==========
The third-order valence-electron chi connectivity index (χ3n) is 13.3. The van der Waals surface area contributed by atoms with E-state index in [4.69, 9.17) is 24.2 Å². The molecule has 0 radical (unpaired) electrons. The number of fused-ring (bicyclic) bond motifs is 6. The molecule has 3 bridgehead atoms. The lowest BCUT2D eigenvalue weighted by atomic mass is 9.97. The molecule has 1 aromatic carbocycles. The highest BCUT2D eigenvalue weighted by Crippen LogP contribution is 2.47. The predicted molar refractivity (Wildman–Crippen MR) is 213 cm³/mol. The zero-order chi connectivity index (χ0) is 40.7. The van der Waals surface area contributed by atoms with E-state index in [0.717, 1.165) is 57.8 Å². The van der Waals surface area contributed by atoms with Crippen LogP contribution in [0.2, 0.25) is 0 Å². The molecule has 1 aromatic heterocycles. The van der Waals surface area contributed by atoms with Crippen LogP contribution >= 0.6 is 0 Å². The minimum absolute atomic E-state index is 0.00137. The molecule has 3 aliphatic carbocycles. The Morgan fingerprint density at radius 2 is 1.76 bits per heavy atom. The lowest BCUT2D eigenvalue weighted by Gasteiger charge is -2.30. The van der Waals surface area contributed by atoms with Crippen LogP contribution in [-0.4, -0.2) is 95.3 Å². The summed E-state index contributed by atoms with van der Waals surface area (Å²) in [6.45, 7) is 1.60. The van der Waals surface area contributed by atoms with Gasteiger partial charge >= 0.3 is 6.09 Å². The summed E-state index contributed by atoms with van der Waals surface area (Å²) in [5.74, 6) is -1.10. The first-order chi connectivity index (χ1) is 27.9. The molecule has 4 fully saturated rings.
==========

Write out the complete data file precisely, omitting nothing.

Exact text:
The third-order valence-electron chi connectivity index (χ3n) is 13.3. The van der Waals surface area contributed by atoms with E-state index in [4.69, 9.17) is 24.2 Å². The molecule has 0 radical (unpaired) electrons. The number of fused-ring (bicyclic) bond motifs is 6. The molecule has 3 bridgehead atoms. The lowest BCUT2D eigenvalue weighted by atomic mass is 9.97. The molecule has 1 aromatic carbocycles. The highest BCUT2D eigenvalue weighted by Crippen LogP contribution is 2.47. The predicted molar refractivity (Wildman–Crippen MR) is 213 cm³/mol. The zero-order chi connectivity index (χ0) is 40.7. The van der Waals surface area contributed by atoms with E-state index in [0.717, 1.165) is 57.8 Å². The van der Waals surface area contributed by atoms with Crippen LogP contribution in [0.2, 0.25) is 0 Å². The molecule has 1 aromatic heterocycles. The van der Waals surface area contributed by atoms with Crippen LogP contribution >= 0.6 is 0 Å². The minimum absolute atomic E-state index is 0.00137. The molecule has 3 aliphatic carbocycles. The Morgan fingerprint density at radius 2 is 1.76 bits per heavy atom. The lowest BCUT2D eigenvalue weighted by Gasteiger charge is -2.30. The van der Waals surface area contributed by atoms with Crippen LogP contribution in [-0.4, -0.2) is 95.3 Å². The summed E-state index contributed by atoms with van der Waals surface area (Å²) in [6.45, 7) is 1.60. The van der Waals surface area contributed by atoms with Gasteiger partial charge >= 0.3 is 6.09 Å². The summed E-state index contributed by atoms with van der Waals surface area (Å²) in [5.74, 6) is -1.10. The first-order chi connectivity index (χ1) is 27.9. The molecule has 4 fully saturated rings.